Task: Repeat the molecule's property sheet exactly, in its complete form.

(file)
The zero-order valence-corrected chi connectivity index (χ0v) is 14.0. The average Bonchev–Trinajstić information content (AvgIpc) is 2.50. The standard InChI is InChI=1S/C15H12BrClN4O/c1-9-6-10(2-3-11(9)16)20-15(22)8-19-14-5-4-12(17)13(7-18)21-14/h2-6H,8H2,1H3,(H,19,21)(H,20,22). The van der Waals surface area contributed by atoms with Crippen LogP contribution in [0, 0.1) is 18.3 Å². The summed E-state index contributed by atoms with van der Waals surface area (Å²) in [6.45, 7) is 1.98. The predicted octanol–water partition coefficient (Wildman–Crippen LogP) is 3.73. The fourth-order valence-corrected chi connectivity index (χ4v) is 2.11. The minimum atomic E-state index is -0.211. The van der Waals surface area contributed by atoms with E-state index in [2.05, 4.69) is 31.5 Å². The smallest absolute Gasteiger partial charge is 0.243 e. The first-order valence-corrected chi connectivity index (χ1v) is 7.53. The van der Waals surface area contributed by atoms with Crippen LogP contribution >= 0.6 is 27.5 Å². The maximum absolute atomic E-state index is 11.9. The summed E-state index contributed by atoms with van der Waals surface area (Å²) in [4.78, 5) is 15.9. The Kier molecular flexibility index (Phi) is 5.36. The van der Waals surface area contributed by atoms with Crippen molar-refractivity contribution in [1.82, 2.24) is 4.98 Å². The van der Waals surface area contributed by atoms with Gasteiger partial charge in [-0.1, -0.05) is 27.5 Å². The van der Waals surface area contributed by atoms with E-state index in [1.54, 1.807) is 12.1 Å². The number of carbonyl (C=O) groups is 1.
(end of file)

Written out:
The zero-order valence-corrected chi connectivity index (χ0v) is 14.0. The average Bonchev–Trinajstić information content (AvgIpc) is 2.50. The standard InChI is InChI=1S/C15H12BrClN4O/c1-9-6-10(2-3-11(9)16)20-15(22)8-19-14-5-4-12(17)13(7-18)21-14/h2-6H,8H2,1H3,(H,19,21)(H,20,22). The van der Waals surface area contributed by atoms with Crippen LogP contribution in [0, 0.1) is 18.3 Å². The summed E-state index contributed by atoms with van der Waals surface area (Å²) in [6.45, 7) is 1.98. The predicted octanol–water partition coefficient (Wildman–Crippen LogP) is 3.73. The fourth-order valence-corrected chi connectivity index (χ4v) is 2.11. The minimum atomic E-state index is -0.211. The van der Waals surface area contributed by atoms with E-state index in [2.05, 4.69) is 31.5 Å². The smallest absolute Gasteiger partial charge is 0.243 e. The first-order valence-corrected chi connectivity index (χ1v) is 7.53. The van der Waals surface area contributed by atoms with Crippen LogP contribution >= 0.6 is 27.5 Å². The maximum absolute atomic E-state index is 11.9. The summed E-state index contributed by atoms with van der Waals surface area (Å²) in [4.78, 5) is 15.9. The Kier molecular flexibility index (Phi) is 5.36. The van der Waals surface area contributed by atoms with Crippen molar-refractivity contribution in [1.82, 2.24) is 4.98 Å². The van der Waals surface area contributed by atoms with Gasteiger partial charge in [-0.1, -0.05) is 27.5 Å². The van der Waals surface area contributed by atoms with E-state index in [1.54, 1.807) is 12.1 Å². The number of carbonyl (C=O) groups is 1.